WASHINGTON The former treasurer of the now-defunct Taylor, Bean & Whitaker Mortgage Corp, Desiree Brown, is set to enter a plea agreement to federal criminal charges on Thursday, according to court records released on Tuesday.
No details of the criminal charges were available but U.S. Judge Leonie Brinkema has scheduled a hearing for 9:15 a.m. on Thursday in the U.S. District Court for the Eastern District of Virginia. Such hearings are typically held when a defendant is expected to plead guilty.
Taylor, Bean & Whitaker filed for bankruptcy in August 2009 and federal prosecutors have accused the former chairman of the mortgage firm, Lee Farkas, of orchestrating a scheme that led to billions of dollars in losses that are still being tallied.
Attempts to locate an attorney representing Brown were not immediately successful. If she does enter a guilty plea, it would be the first involving Taylor, Bean & Whitaker, a fraud case that has been estimated to reach almost $2 billion and likely more.
A spokesman for the U.S. Attorney for the Eastern District of Virginia declined to comment.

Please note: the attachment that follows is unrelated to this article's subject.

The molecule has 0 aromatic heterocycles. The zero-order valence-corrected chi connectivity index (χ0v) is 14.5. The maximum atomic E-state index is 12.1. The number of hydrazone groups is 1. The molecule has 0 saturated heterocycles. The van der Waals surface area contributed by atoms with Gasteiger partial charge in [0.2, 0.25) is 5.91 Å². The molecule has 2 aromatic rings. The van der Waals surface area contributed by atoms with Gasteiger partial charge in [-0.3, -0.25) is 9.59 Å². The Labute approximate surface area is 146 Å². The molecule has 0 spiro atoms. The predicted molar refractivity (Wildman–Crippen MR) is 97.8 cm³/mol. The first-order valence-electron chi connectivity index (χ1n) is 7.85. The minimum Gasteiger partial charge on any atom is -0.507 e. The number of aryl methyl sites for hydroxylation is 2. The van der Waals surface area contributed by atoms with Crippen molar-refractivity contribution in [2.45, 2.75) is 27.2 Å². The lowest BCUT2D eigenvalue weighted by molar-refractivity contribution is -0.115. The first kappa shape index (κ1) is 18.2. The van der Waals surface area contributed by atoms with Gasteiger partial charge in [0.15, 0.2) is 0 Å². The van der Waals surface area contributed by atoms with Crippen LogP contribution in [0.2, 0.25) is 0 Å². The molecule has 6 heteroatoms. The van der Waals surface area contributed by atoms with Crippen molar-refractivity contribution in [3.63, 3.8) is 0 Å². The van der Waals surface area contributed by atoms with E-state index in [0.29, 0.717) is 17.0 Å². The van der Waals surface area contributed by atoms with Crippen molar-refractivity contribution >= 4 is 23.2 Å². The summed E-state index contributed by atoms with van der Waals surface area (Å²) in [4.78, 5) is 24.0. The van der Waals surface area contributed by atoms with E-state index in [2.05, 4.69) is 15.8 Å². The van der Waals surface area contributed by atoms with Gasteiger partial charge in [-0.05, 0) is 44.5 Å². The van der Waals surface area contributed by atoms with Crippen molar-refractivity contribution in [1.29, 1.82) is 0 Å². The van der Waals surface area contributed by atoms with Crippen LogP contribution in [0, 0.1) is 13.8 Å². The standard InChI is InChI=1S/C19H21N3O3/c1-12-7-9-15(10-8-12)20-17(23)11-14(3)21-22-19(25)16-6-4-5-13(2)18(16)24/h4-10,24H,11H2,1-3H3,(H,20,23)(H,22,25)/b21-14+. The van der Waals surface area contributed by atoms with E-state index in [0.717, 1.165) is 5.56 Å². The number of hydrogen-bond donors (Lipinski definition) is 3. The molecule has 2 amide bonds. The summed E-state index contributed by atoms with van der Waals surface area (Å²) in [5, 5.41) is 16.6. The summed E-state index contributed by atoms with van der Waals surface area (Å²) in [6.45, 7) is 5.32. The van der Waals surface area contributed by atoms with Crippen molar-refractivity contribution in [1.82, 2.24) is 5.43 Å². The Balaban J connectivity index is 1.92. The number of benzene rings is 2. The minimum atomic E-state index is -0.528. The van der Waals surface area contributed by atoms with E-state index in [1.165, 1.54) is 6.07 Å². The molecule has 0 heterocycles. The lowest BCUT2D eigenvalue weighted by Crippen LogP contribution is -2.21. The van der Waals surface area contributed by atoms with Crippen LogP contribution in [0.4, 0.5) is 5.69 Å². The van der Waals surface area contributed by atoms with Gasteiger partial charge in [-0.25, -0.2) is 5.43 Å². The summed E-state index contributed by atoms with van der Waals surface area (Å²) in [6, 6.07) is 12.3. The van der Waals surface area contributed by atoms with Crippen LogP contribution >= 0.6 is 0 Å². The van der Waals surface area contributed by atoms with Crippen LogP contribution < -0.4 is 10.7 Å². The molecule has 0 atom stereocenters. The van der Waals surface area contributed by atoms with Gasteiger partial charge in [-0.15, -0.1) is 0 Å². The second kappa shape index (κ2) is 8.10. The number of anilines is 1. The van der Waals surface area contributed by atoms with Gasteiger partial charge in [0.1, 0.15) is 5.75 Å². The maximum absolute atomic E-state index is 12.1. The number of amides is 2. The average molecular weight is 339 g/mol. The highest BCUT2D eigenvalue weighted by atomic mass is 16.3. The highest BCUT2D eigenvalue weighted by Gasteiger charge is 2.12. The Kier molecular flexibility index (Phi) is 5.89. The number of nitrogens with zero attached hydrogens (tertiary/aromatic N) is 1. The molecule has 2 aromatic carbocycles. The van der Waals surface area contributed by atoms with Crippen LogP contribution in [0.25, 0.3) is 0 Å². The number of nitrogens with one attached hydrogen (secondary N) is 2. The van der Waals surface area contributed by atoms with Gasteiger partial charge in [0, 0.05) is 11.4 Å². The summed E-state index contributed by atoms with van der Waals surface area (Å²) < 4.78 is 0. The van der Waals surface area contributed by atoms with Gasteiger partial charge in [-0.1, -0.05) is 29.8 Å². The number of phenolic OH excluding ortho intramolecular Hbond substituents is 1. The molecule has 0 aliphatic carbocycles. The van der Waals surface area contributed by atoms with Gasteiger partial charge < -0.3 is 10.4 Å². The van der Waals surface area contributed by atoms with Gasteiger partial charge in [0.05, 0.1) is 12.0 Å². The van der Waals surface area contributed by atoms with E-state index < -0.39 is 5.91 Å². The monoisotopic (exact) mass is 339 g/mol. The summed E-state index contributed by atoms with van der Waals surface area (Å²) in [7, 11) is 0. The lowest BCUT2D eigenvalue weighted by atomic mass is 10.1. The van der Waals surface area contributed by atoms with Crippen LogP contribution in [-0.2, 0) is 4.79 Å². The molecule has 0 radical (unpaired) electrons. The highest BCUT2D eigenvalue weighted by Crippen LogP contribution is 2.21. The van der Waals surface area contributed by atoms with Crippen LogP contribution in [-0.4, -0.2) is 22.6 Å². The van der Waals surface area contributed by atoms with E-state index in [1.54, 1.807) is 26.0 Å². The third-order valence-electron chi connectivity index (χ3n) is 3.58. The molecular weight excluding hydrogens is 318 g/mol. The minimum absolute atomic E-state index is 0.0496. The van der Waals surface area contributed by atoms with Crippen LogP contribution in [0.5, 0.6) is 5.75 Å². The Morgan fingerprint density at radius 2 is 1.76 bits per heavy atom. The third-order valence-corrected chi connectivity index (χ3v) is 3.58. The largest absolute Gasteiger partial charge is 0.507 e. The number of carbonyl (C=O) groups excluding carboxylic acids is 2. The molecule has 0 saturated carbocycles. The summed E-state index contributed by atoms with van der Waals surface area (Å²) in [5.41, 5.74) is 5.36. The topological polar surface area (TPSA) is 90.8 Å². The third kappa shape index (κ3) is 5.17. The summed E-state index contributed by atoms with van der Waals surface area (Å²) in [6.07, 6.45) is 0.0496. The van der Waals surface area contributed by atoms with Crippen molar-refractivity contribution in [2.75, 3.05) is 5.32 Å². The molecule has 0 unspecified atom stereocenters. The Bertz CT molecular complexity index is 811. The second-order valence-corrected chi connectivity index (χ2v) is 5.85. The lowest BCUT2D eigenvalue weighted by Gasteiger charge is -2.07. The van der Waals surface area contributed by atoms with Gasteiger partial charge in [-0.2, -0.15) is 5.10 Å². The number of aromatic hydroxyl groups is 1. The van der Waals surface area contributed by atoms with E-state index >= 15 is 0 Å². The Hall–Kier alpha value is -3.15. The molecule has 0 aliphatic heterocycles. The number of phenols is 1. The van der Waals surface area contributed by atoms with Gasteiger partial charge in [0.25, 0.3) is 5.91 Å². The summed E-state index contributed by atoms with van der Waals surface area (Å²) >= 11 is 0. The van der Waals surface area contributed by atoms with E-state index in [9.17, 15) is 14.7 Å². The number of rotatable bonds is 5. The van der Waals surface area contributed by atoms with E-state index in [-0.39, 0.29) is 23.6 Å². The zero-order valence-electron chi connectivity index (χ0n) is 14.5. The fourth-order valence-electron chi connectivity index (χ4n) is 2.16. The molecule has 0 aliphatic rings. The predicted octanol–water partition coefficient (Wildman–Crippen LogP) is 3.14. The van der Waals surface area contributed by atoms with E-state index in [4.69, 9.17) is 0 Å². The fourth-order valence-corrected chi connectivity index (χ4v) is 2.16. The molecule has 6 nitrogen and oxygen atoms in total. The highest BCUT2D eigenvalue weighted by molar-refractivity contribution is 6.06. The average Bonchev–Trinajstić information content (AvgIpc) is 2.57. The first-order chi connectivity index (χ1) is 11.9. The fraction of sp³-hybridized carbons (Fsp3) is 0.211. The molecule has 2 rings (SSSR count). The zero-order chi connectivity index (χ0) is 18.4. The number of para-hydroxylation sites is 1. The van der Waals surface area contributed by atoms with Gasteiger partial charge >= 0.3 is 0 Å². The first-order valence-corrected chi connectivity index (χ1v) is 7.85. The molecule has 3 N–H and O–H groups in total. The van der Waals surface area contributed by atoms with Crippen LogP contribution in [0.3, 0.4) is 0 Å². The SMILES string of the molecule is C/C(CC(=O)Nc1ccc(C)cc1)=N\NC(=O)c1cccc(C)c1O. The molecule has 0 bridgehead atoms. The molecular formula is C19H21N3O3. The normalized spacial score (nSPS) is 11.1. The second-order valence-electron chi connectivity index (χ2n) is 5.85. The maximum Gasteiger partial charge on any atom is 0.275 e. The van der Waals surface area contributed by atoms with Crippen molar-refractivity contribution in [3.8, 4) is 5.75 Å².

New executives for the bankrupt company sifting through the remains of the mortgage company have said in bankruptcy court filings that Brown received more than $1.5 million over three years in bonuses and money to buy waterfront property.
An attorney for Farkas said he believed that Brown was cooperating with prosecutors, a move that could help them as they pursue the 16 counts of conspiracy, securities fraud and bank fraud against his client.
"We were expecting (plea agreements by cooperating people) at some point before trial," said Farkas' attorney, William Cummings. The trial for his client is expected to start on April 4.
The Justice Department has come under some criticism from some lawmakers concerned that it has been slow to prosecute senior corporate executives after the collapse of the U.S. housing market, which touched off a global economic slowdown.
Last week, federal prosecutors shelved a criminal investigation into the former chief executive of Countrywide Financial, Angelo Mozilo, after determining his actions did not amount to criminal wrongdoing, a source familiar with the matter said last week.
The case is USA v. Brown, U.S. District Court, Eastern District of Virginia, No. 11-cr-00084.
(Reporting by Jeremy Pelofsky, editing by Dave Zimmerman)